The Autonomous Ferry Making Waves in Norway
With an estimated 1.4 billion vehicles on the roads as of 2018, cars are becoming a necessity for many households for transportation. Cities and regions all over the world are constantly expanding the architecture of roadways to accommodate this increase in transport. However, the long and short term effects of these constructions are detrimental to the health and well-being of our ecosystem. Evidence of this is apparent in the high mortality, population decline, pollution and habitat fragmentation of affected animals. While it is not feasible to expect everyone to stop driving all together, alternative solutions must be implemented to offset the environmental costs of transport increase.
The city of Trondheim, in central Norway, has partnered with the Norwegian Institute for Science and Technology on their new firm, Zeabuz, to solve this problem. The canal in Trondheim was opened for use in 1884, but ever since the two lifting bridges for cars were decommissioned, citizens must walk 15 minutes to reach the other side. Trondheim and Zeabuz have partnered to provide a free, zero-emission, autonomous water ferry to the tourists and citizens of the city.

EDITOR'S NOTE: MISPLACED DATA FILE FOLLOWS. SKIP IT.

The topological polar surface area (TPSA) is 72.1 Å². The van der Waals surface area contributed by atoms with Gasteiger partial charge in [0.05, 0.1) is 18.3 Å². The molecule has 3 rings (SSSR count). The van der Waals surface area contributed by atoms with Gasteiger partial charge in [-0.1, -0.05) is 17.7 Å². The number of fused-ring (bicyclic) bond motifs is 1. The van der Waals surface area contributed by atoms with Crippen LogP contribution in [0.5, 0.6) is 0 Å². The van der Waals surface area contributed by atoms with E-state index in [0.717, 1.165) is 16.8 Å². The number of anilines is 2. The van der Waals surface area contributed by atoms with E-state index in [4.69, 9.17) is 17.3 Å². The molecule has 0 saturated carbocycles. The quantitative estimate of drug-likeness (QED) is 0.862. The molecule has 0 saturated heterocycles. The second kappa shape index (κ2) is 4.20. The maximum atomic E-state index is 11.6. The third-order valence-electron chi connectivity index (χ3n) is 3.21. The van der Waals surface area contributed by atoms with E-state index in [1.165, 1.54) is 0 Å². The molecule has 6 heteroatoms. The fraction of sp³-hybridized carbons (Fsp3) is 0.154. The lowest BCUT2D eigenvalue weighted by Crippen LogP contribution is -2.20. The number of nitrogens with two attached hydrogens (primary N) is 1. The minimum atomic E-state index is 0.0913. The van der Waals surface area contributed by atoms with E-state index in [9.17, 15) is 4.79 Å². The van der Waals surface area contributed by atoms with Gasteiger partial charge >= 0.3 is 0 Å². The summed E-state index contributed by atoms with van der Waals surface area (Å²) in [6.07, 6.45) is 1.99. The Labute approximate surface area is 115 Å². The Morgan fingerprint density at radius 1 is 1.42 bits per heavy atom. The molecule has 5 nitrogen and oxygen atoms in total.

With just the press of a button, passengers on either side of the canal can call for the boat, fitting up to 12 passengers, which will take them across the water in a mere 60 seconds. When the boat is docked and not carrying anyone, it is able to charge electrically. Zeabuz's ferries use cameras and sensors to scan for obstacles, while a navigation system oversees the speed and direction of the ferry. By offering this water taxi as a free public service, the city hopes to decrease road traffic and encourage more pedestrians. By utilizing the already existing waterways in the town, Trondheim is eliminating the need for unnecessary expansion regarding roadway infrastructure and providing harm reduction to the surrounding wildlife.
This alternative to land transportation is a resourceful solution to traffic congestion. Without a driver or any crew there, space, energy and time is optimized so these ferries can run as efficiently as possible. Trondheim’s innovative water taxi system has encouraged many large waterside cities like New York City, London and Bangkok to reinvent the way citizens travel via water channels. Here at Eco Four Twenty we believe in the importance of an eco-friendly reinvention of the wheel. Taking an underutilized form of transportation and utilizing existing waterways is an ingenious model more cities should make an effort to follow in.